12:10 p.m.

Liberal

The Chair Liberal Judy Sgro

Thank you very much, Mr. Campbell.

12:10 p.m.

Executive Director, Canada Infrastructure Bank Transition Office, Office of Infrastructure of Canada

Glenn Campbell

That was the end.

12:10 p.m.

Liberal

The Chair Liberal Judy Sgro

Good timing.

Mr. Rayes.

12:10 p.m.

Conservative

Alain Rayes Conservative Richmond—Arthabaska, QC

Thank you, Madam Chair.

Before I get to my questions, I would like to ask my fellow members something.

This is our only opportunity to dig into the very important matter of the Canada Infrastructure Bank. Since we had to leave for a vote in the House, would it be possible to extend the meeting by 15 to 20 minutes, rather than ending on time at 1 o'clock? Everyone would still be able to make it to the House in time for statements by members and oral questions.

I'm not sure whether we can come to some friendly arrangement, without jumping through any procedural hoops or resorting to a motion.

12:15 p.m.

Liberal

The Chair Liberal Judy Sgro

Do we have unanimous consent to continue?

Yes.

Please go ahead.

12:15 p.m.

Conservative

Alain Rayes Conservative Richmond—Arthabaska, QC

Thank you, Madam Chair. Thank you everyone.

I'd like to thank the witnesses for being here. We apologize for the delay.

My first question is for you, Mr. Ali Kahn.

In the paper you co-authored, I believe, with Kevin Page and other members of your institute, you say that the case for the Canada Infrastructure Bank is weak. You also say that the government has no real idea whether the bank will meet its objectives or not, since there appears to be no comparable model elsewhere in the world. The bank's structure will seemingly be based on a transfer of public assets to the private sector.

In light of the new information you now have, do you still stand behind what you wrote in your paper?

12:15 p.m.

Director, Performance, Institute of Fiscal Studies and Democracy

Azfar Ali Khan

Our main point behind saying that the value proposition is weak is that it's really just a matter of the sequencing. We feel that we're putting the cart before the horse.

We think the very first priority for the government really should be to develop that long-term national infrastructure plan, with clear priorities, concrete objectives, and specific performance measures. Once you have that, I think the value proposition for the bank will be very self-evident and clear, but absent that, the value proposition is weak.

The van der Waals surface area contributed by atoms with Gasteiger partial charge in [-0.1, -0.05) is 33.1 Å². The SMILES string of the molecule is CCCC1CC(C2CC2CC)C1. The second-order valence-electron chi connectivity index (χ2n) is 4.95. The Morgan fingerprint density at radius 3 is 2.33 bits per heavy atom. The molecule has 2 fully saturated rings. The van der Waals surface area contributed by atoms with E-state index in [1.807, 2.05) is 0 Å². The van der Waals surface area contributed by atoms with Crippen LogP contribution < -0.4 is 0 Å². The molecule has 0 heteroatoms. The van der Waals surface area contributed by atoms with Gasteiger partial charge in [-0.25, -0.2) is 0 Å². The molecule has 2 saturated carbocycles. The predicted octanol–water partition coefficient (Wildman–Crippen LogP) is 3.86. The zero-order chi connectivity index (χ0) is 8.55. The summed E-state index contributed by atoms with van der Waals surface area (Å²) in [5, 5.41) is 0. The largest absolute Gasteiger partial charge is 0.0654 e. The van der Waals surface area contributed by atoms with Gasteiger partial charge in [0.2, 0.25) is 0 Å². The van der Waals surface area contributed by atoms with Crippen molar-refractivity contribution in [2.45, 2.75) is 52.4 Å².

12:15 p.m.

Conservative

Alain Rayes Conservative Richmond—Arthabaska, QC

In other words, the creation of the bank is premature.

12:15 p.m.

Director, Performance, Institute of Fiscal Studies and Democracy

Azfar Ali Khan

I think what we were suggesting is this: let's get the evidence and the infrastructure regarding our current infrastructure stock, what our future needs are, and what would be the right infrastructure investments for us. That's really what we're looking for, first and foremost.

I think the opportunity here is in the data initiative that was identified in the budget, and that also is one of the functions of the bank. We think that should be the first and foremost priority.

12:15 p.m.

Conservative

Alain Rayes Conservative Richmond—Arthabaska, QC

That's great.

Ms. Ryan, when the Minister of Infrastructure and Communities appeared before the committee, along with some of his senior officials, we asked them on what basis projects would be chosen. A senior official said that it would depend on the investment return or benefit of the project. Obviously, they are looking to do better than the 2% to 3% rates that any government—federal, provincial, or municipal—would seek in terms of financing. There is an attempt to make people think that funding opportunities are lacking right now, but I think that's totally false.

I would add that, this week, the Minister of Finance said that it would be cabinet deciding on the projects. We don't know much. I would say that your concerns are well-founded.

Investors, then, looking for good investments, will be the ones investing the bulk of the bank's money.

Who do you think the Canada Infrastructure Bank is really going to benefit?

12:15 p.m.

Senior Research Officer, Canadian Union of Public Employees

Sarah Ryan

Our position would be that it will be the investors who will really be profiting from the infrastructure projects that are selected, but also, their revenue will be through user fees and tolls on the public, so it will be higher-cost financing, because we know that the investors are looking for 7% to 12% returns—depending on what you look at—from their investments.

If you look at the long-term costs in terms of the financing for these projects, that alone is a lot more over the long term. Then if you look at the revenue generation piece around user fees and tolls, it's going to be the members of the public who will be receiving a really regressive form of taxation, and that will disproportionately affect lower-income Canadians.

12:15 p.m.

Conservative

Alain Rayes Conservative Richmond—Arthabaska, QC

It is therefore clear to you that, under this measure, members of the public will be paying more for this infrastructure at the end of the day.

12:15 p.m.

Senior Research Officer, Canadian Union of Public Employees

Sarah Ryan

Infrastructure doesn't get built for free. We are going to pay for it one way or another.

Our position is that the infrastructure bank will be more costly over the long term, because you are building in this whole framework for profits. If you're looking at the 7% to 10% for the private sector investors, of course it's going to cost more over the long run. If you're looking at revenue generation as well, I mean, not every type of infrastructure can even generate revenue, in general. If you're looking at public transit, it's unclear what the projects would look like under the infrastructure bank, given that the majority of them are publicly subsidized to some extent.